By Shannon Baker, BCM/D National Correspondent
BALTIMORE—New Christian Bible Church in Baltimore, Md., commissioned Baltimore native, Vernon Watkins, who will be serving through the Mission Service Corps office of the North American Mission Board, during their Sunday service on June 28.
In this self-funded position, Watkins will oversee the development of a drug recovery house to be located on either Walbrook St. or Fayette St. (depending on final negotiations) in downtown Baltimore. The home is projected to be dedicated in September.
To be named “I Can’t, But God Can!” this recovery home will offer a Christian residential social and educational program that will help people permanently overcome substance abuse. The program will include Bible studies as well as a community outreach component, designed to help residents make positive changes in the neighborhoods around them.
“Serving the community helps change you because the addictive lifestyle is so negative,” explained Watkins. “Focusing on positive things gives residents meaningful opportunities to grow.”
Watkins has first-hand experience in recovery programs having himself graduated from a six-month secular program in Baltimore called “I Can, We Can.” Though he thought he was recovered, he relapsed and soon found himself involved with Baltimore Outreach Ministries, which offered a yearlong Christian-based program.
“They had this thing: ‘Jesus, Jesus, Jesus’ all the time,” Watkins related. “Before, I didn’t realize that what I needed was Jesus.”
Watkins acknowledged that he always believed in God but he did not understand that he could have a personal relationship with Him.
“I believe that a lot of people believe in God but they don’t have a personal relationship with Him. That relationship is key,” he said.
As a young teen, Watkins started out as a drug dealer in order to fit in with all the African American teenagers around him. Before long, he “became his own best customer” and found himself spiraling down.
But, as he looks back now, God had His hand on him.
He recalls the day when two men in a U-Haul truck had an altercation with him, ultimately shooting his car. Watkins sped away and pulled into the gas station. There, he saw bullet holes in his gas can.
“Just a few sparks could have ignited the car!” he exclaimed.
“That defies natural law. Even a bullet hitting the car would have caused an explosion,” marveled Stephen Hardnett, senior pastor of New Christian Bible Church. “When God has a plan, He protects you even if you don’t know it.”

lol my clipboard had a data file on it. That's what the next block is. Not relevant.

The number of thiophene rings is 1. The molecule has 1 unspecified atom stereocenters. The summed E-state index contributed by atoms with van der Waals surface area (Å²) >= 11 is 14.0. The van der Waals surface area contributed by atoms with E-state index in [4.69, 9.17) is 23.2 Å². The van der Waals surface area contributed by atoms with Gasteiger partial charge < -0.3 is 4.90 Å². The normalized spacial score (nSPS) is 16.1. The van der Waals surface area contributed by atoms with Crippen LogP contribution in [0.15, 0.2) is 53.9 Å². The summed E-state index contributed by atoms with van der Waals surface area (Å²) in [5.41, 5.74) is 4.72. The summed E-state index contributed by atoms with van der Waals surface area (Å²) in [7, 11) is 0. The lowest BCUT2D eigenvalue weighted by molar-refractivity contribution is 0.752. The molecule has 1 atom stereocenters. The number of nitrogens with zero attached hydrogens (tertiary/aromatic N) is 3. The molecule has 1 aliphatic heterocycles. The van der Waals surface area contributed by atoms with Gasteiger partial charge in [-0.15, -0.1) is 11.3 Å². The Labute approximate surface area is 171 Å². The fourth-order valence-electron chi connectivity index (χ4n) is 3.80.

Watkins, now 39, grew up in Baltimore with his mom, a long-time member at New Christian Bible Church who now serves as the church’s administrative manager.
“I have a great mother,” Watkins said. “But it is really hard to teach a man how to be a man.”
Without a father in the home, Watkins said the life on the streets of Baltimore was all about doing what it took to be cool and accepted by others in the neighborhood.
In his early 30’s, Watkins started attending New Christian Bible Church, but it took three years before he gave a solid commitment to Christ. Now, nine years later, he has helped lead mission trips to Gulfport, Miss., to help in rebuilding after Hurricane Katrina and has been a regular volunteer at Baltimore’s Helping Up Mission and Oasis Station.
Through a partnership with the Kentucky Baptist Convention, Michael Bingham, of Calvary Recovery Home, is mentoring Watkins as are other men through the church’s ongoing partnership with Friendship Church in Sykesville, Md.
“My passion is ministry. I do inventory at Under Armour (in South Baltimore), but I do believe that all I have been through is leading to this point. It’s just my passion,” Watkins said.
Pastor Hardnett agrees.
“It’s the pastor’s greatest joy to see the fruit. It’s not about the paycheck or about the number of members, but it’s about watching someone being discipled and become full grown in Christ and able to make disciples themselves,” he said. “Vernon supports me tremendously. I see great potential in him as God moves in his life.”